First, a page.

Staring at the beast on the
face: But who is the beast?

by Anabella Wewer

Elephants, panthers, bears, wolfs, the boy, the girl... They're all there, but with a twist - the boy meets the girl at the beginning of the movie. And there's people, lots of people, not just the boy and his animal friends.

The expected "Disney-remakes-the-animated-movie" plot is not what this latest release from Walt Disney Pictures is all about. In this live-action version of The Jungle Book, the folks at Disney have created a completely new plot based on Rudyard Kipling's compilation of stories from almost a century ago. This time around it's a love story and it has a very '90s environmentalist flavor.

During the first 20 minutes of the movie, most of the familiar characters and recognizable places from the animated movie are introduced; enough to get the audience comfortable with the new plot that is to come, and the children to stop asking "how come...". True to Disney's know-how, they managed to leave out the character that everyone loves to hate (and would have been a production nightmare), Kaa, without anyone really noticing. What about the book? By Eric Schmoyer

We meet Mowgli as a young boy, the son of an Indian guide bringing a contingency of British officers and their families to their new post. While they travel, young Mowgli, a cute little boy of 5 or so played by Sean Naegeli, befriends Kitty, the daughter of Major Brydon (Sam Neill), played by Joanna Wolff, a cute little girl with dark curly hair and pinchable, rosy cheeks. While the children play and imitate the grown-ups in romantic gestures, the adults worry about the looming danger in the forest - Shere Khan, the tiger, has returned to their side of the jungle.

As is expected, the tiger attacks the camp, and through a series of events, Mowgli, holding on to his pet wolf, gets separated from the party, and thus begins his life in the jungle. A little more believable than in the animated movie, the boy meets a cub and a baby panther, and together they discover the secrets of the jungle as they grow.

Some years later, Kitty (Lena Headey) wanders off from a very proper group of British ladies and immerses herself in the jungle, just as Mowgli (Jason Scott Lee) strolls around with his animal friends, all fully grown now. Life unexpectedly changes, as Mowgli is immediately attracted to the young lady, and she is mystified by the attractive young man that seems to master the most ferocious animals of the jungle.

Filmed mostly amid the dense jungles of India, Rudyard Kipling's The Jungle Book brings to action a number of characters whose personalities almost, but not quite, make up for the fact that the animals can't speak. There's Captain Boone (Cary Elwes), a very evil, riches-hungry captain of the British army, who reminds us a little of the slithering Kaa (his coils too get tangled as he travels through the jungle) and who hopes to marry Kitty, and Dr. Plumford (John Cleese), doubling as a medical doctor and a teacher to Kitty and the other young ladies, has that definite nurturing tone we know Baloo to have.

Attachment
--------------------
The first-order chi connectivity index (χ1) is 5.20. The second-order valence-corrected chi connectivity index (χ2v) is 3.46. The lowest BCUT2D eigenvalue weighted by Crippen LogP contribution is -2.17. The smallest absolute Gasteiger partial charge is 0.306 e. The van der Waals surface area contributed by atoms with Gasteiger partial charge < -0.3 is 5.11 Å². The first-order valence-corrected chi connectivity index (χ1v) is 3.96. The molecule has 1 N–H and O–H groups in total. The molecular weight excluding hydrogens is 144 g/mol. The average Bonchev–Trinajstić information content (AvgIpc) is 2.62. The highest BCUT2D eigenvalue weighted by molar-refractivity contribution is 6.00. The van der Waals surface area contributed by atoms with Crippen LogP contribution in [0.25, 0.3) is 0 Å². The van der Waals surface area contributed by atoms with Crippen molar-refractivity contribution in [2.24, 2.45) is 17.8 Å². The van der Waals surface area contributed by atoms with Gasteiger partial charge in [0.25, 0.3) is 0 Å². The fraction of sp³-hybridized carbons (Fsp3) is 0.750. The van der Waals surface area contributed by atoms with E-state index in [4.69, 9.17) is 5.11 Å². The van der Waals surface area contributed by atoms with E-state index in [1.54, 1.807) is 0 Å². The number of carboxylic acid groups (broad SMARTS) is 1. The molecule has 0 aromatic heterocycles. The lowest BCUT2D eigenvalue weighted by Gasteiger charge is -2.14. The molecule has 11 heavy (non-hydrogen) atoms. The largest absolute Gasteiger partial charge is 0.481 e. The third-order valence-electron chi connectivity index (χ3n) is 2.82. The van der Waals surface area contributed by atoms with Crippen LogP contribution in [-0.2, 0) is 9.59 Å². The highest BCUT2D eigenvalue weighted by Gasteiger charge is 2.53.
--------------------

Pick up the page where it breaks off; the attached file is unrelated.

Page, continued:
The plot develops as Mowgli, who had previously found the city of treasures as he chased a monkey thief to King Louie's palace, leaves the jungle to follow Kitty. Action-packed scenes bring him to the British fort and into Kitty's bedroom, where she figures out that it is Mowgli, the boy lost in the jungle all those years before.

As Mowgli struggles with life in civilization and the opposing messages of the law of the land and man's law, the plot unfolds into a sometimes funny, sometimes scary, thrilling adventure where everyone must learn to respect the opposite's life style.

Though Jason Scott Lee plays a believable master of the animals and a most romantic suitor, he seems too comfortable with civilized men at the onset. Lena Headey is most definitely a proper British lady, but the strong-willed little girl she showed herself to be at the beginning of the movie makes her escapades through the jungle believable.

The animals are superbly trained, making their scenes very realistic. Baloo takes walks with Mowgli and Kitty through the jungle almost as a dog would in the city, and Shere Khan's face-to-face confrontation with Mowgli makes some sit at the edge of their chairs.

The beautiful scenery is the backdrop to thrilling and romantic scenes alike, though some special effects look, well, like special effects. The montages of people falling to rocky waterfalls look like montages, though the scenes in King Louis palace are much more believable. Though the movie was filmed in four separate locations in two different continents, the audience never feels anywhere else but at the heart of India. Beautiful jungle foliage against magnificent palaces and ruins make this one of those Disney classics, where the background is just as important as the characters, and as one would expect from Disney, they manage to keep the thrill and danger of the jungle, while leaving out the gory carnage that you know is there but never see.

Interesting enough for adults and awe-inspiring for kids, Rudyard Kipling's The Jungle Book makes for an easy afternoon outting for family and friends.

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